SKOWHEGAN — One of three downtown businesses burglarized this summer has closed its store, citing financial and emotional stress since an early July break-in and theft.

Josh Farrand and Naomi Poirier, who opened Rafting Randy’s Whitewater Supply in the town’s Renaissance Building on Water Street earlier this year, said sales dropped after the burglary.

“People are pretty upset about it; they’re upset with the town — not the police themselves, but the lack of police force,” Farrand said. “They’re upset with cutting the night patrol; the walking beat. Downtown is wide open at night.”

Contacted Monday, Police Chief Michael Emmons said the town has not had a nighttime walking patrol for at least the four years since he took over in Skowhegan. He said a previous $60,000 overtime police budget also has been cut over the years.

Emmons said there has been “nothing significant” to develop in the downtown burglary cases.

Thieves cut through three doors with a reciprocating saw, cut a padlocked gate and a sheetrock wall to get inside the rafting and kayak supply store sometime during the weekend of July 9-10.

The break-in at Rafting Randy’s was discovered the following morning when Farrand noticed the store’s large flat-screen television was missing. Thieves had made off with an estimated $4,500 in electronic equipment, rafting gear, an underwater camera, DVDs, CDs, a Play Station console and games, check books and cash.

So far, nothing has been recovered, he said.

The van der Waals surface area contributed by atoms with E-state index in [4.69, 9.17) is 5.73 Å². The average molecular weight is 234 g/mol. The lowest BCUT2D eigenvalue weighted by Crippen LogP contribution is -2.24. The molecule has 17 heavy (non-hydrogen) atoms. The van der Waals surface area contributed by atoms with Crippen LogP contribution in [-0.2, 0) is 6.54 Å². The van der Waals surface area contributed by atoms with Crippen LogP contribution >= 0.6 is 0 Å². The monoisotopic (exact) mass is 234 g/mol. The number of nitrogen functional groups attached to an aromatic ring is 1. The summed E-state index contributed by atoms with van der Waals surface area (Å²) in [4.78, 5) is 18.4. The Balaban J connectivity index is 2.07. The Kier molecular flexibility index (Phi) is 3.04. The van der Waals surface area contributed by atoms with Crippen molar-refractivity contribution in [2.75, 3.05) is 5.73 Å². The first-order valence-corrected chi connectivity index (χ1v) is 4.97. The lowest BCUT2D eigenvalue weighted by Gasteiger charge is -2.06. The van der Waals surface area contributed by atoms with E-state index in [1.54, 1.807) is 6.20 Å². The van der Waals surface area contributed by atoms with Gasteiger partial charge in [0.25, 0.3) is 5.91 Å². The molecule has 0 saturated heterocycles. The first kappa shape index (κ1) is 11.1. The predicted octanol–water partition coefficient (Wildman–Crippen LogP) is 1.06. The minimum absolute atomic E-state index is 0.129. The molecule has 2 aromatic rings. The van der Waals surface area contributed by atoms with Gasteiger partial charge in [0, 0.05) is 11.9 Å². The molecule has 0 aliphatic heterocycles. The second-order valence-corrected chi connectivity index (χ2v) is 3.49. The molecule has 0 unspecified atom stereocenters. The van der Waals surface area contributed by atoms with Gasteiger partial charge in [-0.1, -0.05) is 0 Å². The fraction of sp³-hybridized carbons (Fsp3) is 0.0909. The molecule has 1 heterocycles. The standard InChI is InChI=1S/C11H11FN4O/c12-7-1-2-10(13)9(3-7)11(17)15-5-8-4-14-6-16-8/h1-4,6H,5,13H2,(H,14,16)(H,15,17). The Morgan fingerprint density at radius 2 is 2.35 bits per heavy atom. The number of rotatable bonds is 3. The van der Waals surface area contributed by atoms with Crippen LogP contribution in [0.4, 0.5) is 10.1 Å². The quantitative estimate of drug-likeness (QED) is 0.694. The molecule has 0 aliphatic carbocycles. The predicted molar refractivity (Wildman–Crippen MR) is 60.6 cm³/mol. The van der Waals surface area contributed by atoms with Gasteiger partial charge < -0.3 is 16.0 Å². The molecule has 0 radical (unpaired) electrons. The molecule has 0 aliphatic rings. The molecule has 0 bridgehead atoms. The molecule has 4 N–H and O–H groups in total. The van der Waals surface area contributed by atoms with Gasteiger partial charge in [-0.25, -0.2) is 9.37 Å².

In recent weeks, the Blueberry Cupboard, which was sold last week to Priceless Northern Mattress and Furniture Galleries, also was broken into, as was Aubuchon Hardware store.

A reciprocating saw also was used on the Blueberry Cupboard front door on Water Street. About $1,200 in silver jewelry was stolen. Items taken from the hardware store were “enough to make it a felony,” an assistant manager said.

Farrand and Poirier, who are expecting their second child in February, said they have not given up on downtown Skowhegan.

“We’ll be back in April,” Poirier said. “Guides start training in April. We were going to close in September, anyway, when our season ends.”

Farrand said having to close the shop for a week after the burglary set them back and bills began piling up.

“We were already stressed because we buy everything out of pocket; we don’t have any credit lines, anything we have we own,” Farrand said. “And if anybody get burglarized, there’s some emotional stress. It was a combination of things.”

The couple said they will continue selling whitewater gear online and during visits to The Forks, so the business itself is not closing. They said they plan to return to downtown Skowhegan and possibly adding a bicycle shop to their line of year-round outdoor inventory.

Doug Harlow — 612-2367

[email protected]

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